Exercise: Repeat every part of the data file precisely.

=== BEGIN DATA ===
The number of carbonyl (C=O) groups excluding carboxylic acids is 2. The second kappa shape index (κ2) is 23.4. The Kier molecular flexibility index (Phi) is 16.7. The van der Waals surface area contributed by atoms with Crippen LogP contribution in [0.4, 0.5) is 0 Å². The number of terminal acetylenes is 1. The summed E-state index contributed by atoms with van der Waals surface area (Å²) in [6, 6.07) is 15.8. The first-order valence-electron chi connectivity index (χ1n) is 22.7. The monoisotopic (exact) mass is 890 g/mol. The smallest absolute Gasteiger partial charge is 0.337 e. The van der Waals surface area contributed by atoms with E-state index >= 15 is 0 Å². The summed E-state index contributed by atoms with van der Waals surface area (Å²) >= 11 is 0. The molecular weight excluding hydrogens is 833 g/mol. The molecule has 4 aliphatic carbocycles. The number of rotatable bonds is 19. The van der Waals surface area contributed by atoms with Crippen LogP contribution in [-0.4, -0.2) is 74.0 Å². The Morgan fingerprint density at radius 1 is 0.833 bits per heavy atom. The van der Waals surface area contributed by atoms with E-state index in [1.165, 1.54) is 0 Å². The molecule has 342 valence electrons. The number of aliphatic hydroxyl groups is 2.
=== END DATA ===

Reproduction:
The number of carbonyl (C=O) groups excluding carboxylic acids is 2. The second kappa shape index (κ2) is 23.4. The Kier molecular flexibility index (Phi) is 16.7. The van der Waals surface area contributed by atoms with Crippen LogP contribution in [0.4, 0.5) is 0 Å². The number of terminal acetylenes is 1. The summed E-state index contributed by atoms with van der Waals surface area (Å²) in [6, 6.07) is 15.8. The first-order valence-electron chi connectivity index (χ1n) is 22.7. The monoisotopic (exact) mass is 890 g/mol. The smallest absolute Gasteiger partial charge is 0.337 e. The van der Waals surface area contributed by atoms with E-state index >= 15 is 0 Å². The summed E-state index contributed by atoms with van der Waals surface area (Å²) >= 11 is 0. The molecular weight excluding hydrogens is 833 g/mol. The molecule has 4 aliphatic carbocycles. The number of rotatable bonds is 19. The van der Waals surface area contributed by atoms with Crippen LogP contribution in [-0.4, -0.2) is 74.0 Å². The Morgan fingerprint density at radius 1 is 0.833 bits per heavy atom. The van der Waals surface area contributed by atoms with E-state index in [1.165, 1.54) is 0 Å². The molecule has 342 valence electrons. The number of aliphatic hydroxyl groups is 2.